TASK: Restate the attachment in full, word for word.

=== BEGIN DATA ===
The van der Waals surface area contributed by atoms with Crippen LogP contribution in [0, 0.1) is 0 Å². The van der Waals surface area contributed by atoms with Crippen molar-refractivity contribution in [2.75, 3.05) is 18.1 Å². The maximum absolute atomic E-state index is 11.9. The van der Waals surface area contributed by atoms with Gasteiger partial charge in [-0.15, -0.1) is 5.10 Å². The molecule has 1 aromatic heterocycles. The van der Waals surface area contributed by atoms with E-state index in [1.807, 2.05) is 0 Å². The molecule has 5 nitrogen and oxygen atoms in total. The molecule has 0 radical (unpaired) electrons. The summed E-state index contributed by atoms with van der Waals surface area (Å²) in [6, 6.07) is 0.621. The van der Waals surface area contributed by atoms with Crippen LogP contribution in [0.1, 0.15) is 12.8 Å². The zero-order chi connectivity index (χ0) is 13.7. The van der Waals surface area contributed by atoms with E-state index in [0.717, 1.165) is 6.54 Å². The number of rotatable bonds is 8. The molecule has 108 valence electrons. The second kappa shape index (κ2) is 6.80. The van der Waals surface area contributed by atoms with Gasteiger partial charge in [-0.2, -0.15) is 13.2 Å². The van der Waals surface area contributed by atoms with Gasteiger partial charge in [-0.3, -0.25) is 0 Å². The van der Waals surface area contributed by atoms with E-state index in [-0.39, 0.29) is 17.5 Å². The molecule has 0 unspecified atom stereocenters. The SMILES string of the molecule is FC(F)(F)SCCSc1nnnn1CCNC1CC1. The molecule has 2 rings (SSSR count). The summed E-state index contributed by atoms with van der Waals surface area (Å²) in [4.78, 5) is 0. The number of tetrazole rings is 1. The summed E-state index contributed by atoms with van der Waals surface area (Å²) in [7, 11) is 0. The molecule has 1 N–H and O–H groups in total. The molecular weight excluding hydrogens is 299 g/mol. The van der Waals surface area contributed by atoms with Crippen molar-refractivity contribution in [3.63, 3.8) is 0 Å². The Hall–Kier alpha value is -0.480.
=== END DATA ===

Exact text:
The van der Waals surface area contributed by atoms with Crippen LogP contribution in [0, 0.1) is 0 Å². The van der Waals surface area contributed by atoms with Crippen molar-refractivity contribution in [2.75, 3.05) is 18.1 Å². The maximum absolute atomic E-state index is 11.9. The van der Waals surface area contributed by atoms with Gasteiger partial charge in [-0.15, -0.1) is 5.10 Å². The molecule has 1 aromatic heterocycles. The van der Waals surface area contributed by atoms with E-state index in [1.807, 2.05) is 0 Å². The molecule has 5 nitrogen and oxygen atoms in total. The molecule has 0 radical (unpaired) electrons. The summed E-state index contributed by atoms with van der Waals surface area (Å²) in [6, 6.07) is 0.621. The van der Waals surface area contributed by atoms with Crippen LogP contribution in [0.1, 0.15) is 12.8 Å². The zero-order chi connectivity index (χ0) is 13.7. The van der Waals surface area contributed by atoms with E-state index in [0.717, 1.165) is 6.54 Å². The number of rotatable bonds is 8. The molecule has 108 valence electrons. The second kappa shape index (κ2) is 6.80. The van der Waals surface area contributed by atoms with Gasteiger partial charge in [-0.2, -0.15) is 13.2 Å². The van der Waals surface area contributed by atoms with Gasteiger partial charge in [-0.3, -0.25) is 0 Å². The van der Waals surface area contributed by atoms with E-state index in [-0.39, 0.29) is 17.5 Å². The molecule has 0 unspecified atom stereocenters. The SMILES string of the molecule is FC(F)(F)SCCSc1nnnn1CCNC1CC1. The molecule has 2 rings (SSSR count). The summed E-state index contributed by atoms with van der Waals surface area (Å²) in [4.78, 5) is 0. The number of tetrazole rings is 1. The summed E-state index contributed by atoms with van der Waals surface area (Å²) in [7, 11) is 0. The molecule has 1 N–H and O–H groups in total. The molecular weight excluding hydrogens is 299 g/mol. The van der Waals surface area contributed by atoms with Crippen molar-refractivity contribution in [3.63, 3.8) is 0 Å². The Hall–Kier alpha value is -0.480.